• The best essays reveal something that the writer is passionate about. By the end of the essay, the admissions folks should feel that they have a much better grasp on what it is that motivates you. Be sure to explore an idea or belief that will allow you to present some of your interests and passions.

Break Down the Question

If you choose this prompt, read the question carefully. The question has three distinct parts:

  • Reflect on a time when you questioned or challenged a belief or idea; reflective writing is popular in higher education today, and to respond effectively to this prompt it is important to understand what reflection is and what it isn't. Reflection is far more than summarizing or reminiscing. Your task with this question isn't simply to describe a time when you questioned or challenged a belief. To "reflect" upon something you did is to analyze and contextualize your actions. What were you motives? Why did you do what you did? What were you thinking at the time, and in retrospect, were your thoughts at the time appropriate? How have your questions and actions played a role in your personal growth?
  • What prompted your thinking? If you did the first part of the question effectively ("reflect"), then you've already responded to this part of the question. Again, make sure you aren't just describing what you were thinking and how you acted. Explain why you were challenging the belief or idea. How did your own beliefs and ideas motivate you to question challenge some other belief or idea? What was the tipping point that spurred your to question the belief?
  • What was the outcome? This part of the prompt is also asking for reflection. Look back at the big picture and put your challenge in context. What were the results of challenging the belief or idea? Was challenging the belief worth the effort? Did good come of your action? Did you pay a heavy price for your challenge? Did you or someone else learn and grow from your efforts? Realize that your answer here need not be "yes." Sometimes we challenge beliefs only to learn later that the outcome wasn't worth the cost. You don't need to present yourself as a hero who changed the world through your challenge of the status quo. Many excellent essays explore a challenge that didn't turn out as planned. Indeed, sometimes we grow more from missteps and failures than we do from triumph.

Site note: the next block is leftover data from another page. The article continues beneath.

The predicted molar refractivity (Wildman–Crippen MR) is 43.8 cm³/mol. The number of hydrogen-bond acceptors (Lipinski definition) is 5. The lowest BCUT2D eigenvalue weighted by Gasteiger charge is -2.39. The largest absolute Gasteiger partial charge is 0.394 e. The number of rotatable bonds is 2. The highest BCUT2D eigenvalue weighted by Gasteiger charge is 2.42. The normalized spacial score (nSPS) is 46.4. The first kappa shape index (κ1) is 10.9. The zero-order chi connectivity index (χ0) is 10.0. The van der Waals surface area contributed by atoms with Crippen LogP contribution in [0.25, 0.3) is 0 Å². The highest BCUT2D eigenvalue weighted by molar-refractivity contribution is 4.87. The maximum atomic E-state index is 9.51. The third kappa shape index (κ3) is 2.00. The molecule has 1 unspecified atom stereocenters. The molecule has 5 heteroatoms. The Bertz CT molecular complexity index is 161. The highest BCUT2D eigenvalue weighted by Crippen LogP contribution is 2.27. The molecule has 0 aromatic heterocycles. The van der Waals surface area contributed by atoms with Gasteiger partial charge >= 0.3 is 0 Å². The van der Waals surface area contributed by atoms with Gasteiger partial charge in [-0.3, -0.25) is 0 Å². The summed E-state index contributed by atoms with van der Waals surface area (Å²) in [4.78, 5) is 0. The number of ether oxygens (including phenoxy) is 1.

A Sample Essay on Challenging a Belief:

    To illustrate that the belief or idea you questioned doesn't need to be anything monumental, check out Jennifer's response to Common Application essay option #3, her essay titled Gym Class Hero. The idea that Jennifer challenges is her own—her self doubt and insecurity that often hold her back from accomplishing something. 

    A Final Note on Essay Option #3:

    College is all about challenging ideas and beliefs, so this essay prompt engages a key skill for college success. A good college education is not about being spoon fed information that you will regurgitate in papers and exams. Rather, it is about asking questions, probing assumptions, testing ideas, and engaging in thoughtful debate. If you choose essay option #3, make sure you demonstrate that you have these skills.

    Last of all, pay attention to style, tone, and mechanics. The essay is largely about you, but it is also about your writing ability.